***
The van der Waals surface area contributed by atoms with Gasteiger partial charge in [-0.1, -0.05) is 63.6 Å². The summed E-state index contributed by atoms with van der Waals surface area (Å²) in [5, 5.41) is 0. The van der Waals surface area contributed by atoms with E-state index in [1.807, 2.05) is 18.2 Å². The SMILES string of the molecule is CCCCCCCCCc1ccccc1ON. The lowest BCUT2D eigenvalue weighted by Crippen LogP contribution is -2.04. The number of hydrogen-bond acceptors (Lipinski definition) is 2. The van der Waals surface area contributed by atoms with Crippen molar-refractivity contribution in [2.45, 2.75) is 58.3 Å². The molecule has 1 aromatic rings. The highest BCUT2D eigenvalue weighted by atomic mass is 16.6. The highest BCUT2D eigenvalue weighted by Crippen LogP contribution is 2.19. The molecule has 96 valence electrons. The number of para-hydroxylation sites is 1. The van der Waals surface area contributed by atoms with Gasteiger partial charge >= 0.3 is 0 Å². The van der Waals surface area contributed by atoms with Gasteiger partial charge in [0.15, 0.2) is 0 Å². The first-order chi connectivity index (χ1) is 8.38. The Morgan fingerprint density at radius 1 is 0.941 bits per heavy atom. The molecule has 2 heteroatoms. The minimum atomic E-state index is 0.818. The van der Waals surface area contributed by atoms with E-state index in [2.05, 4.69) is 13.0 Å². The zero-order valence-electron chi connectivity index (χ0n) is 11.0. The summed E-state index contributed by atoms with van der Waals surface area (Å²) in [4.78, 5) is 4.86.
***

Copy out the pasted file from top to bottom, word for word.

The van der Waals surface area contributed by atoms with Gasteiger partial charge in [-0.1, -0.05) is 63.6 Å². The summed E-state index contributed by atoms with van der Waals surface area (Å²) in [5, 5.41) is 0. The van der Waals surface area contributed by atoms with E-state index in [1.807, 2.05) is 18.2 Å². The SMILES string of the molecule is CCCCCCCCCc1ccccc1ON. The lowest BCUT2D eigenvalue weighted by Crippen LogP contribution is -2.04. The number of hydrogen-bond acceptors (Lipinski definition) is 2. The van der Waals surface area contributed by atoms with Crippen molar-refractivity contribution in [2.45, 2.75) is 58.3 Å². The molecule has 1 aromatic rings. The highest BCUT2D eigenvalue weighted by atomic mass is 16.6. The highest BCUT2D eigenvalue weighted by Crippen LogP contribution is 2.19. The molecule has 96 valence electrons. The number of para-hydroxylation sites is 1. The van der Waals surface area contributed by atoms with Gasteiger partial charge >= 0.3 is 0 Å². The van der Waals surface area contributed by atoms with Gasteiger partial charge in [0.15, 0.2) is 0 Å². The first-order chi connectivity index (χ1) is 8.38. The Morgan fingerprint density at radius 1 is 0.941 bits per heavy atom. The molecule has 2 heteroatoms. The minimum atomic E-state index is 0.818. The van der Waals surface area contributed by atoms with E-state index in [2.05, 4.69) is 13.0 Å². The zero-order valence-electron chi connectivity index (χ0n) is 11.0. The summed E-state index contributed by atoms with van der Waals surface area (Å²) in [4.78, 5) is 4.86.